Year of Publication



Martin School of Public Policy and Administration

Date Available


Committee Chair

Dr. Eugenia Toma

Executive Summary

University of Kentucky assessment findings reveal that UK undergraduate students are not meeting expectations in the area of written communication. More specifically, compared to other four-year institutions, UK students are not achieving expected levels of value-added from their junior to senior year in analytic writing tasks. In response to these findings, UK launched the Quality Enhancement Plan (QEP), Presentation U – a multimodal communication training initiative. One of the initiative’s core components is the Faculty Fellows Program. Faculty members who choose to participate in the program receive training in oral, written, and visual communication instruction. UK has invested a great deal of time and resources into this program in the hope that it will increase student performance in written communication.

This study evaluates the effectiveness of Presentation U, asking whether students taught by Presentation U Faculty Fellows are more likely to perform higher in the area of written communication compared to similar students whose instructors did not participate in the training program. Additionally, I examine whether the impact of Presentation U varies across key demographics related to the university, course, professor, and student.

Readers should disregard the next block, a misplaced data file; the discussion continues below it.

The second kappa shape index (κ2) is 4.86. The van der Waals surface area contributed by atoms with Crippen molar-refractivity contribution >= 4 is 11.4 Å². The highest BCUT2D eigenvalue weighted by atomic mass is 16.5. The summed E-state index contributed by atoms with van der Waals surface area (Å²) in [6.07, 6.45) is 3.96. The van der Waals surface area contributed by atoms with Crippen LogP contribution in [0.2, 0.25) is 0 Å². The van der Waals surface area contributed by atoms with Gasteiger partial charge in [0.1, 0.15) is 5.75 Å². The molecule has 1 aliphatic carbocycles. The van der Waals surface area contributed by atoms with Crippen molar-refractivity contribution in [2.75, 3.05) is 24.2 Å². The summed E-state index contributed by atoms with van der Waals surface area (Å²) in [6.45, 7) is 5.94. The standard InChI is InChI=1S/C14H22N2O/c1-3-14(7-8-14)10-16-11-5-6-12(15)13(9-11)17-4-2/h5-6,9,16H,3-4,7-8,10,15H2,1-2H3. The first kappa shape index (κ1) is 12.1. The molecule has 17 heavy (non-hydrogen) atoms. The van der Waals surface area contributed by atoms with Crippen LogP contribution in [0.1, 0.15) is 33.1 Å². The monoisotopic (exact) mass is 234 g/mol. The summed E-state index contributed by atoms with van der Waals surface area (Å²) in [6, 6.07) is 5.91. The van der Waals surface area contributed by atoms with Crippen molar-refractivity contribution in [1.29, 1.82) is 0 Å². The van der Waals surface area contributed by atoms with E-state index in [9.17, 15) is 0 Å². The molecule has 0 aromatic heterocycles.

Presentation U is assessed against another university assessment initiative – the Multi-State Collaborative (MSC). Student work from both initiatives are scored according to the same Written Communication VALUE rubric and results are compared, controlling for key explanatory variables using a modified production function model with repeated cross-sectional analysis. Results show that Presentation U has no effect on a student’s overall average score; however, the initiative has a negative effect on the rubric criterion “Sources and Evidence” and a positive effect on the rubric criterion “Control of Syntax and Mechanics.”



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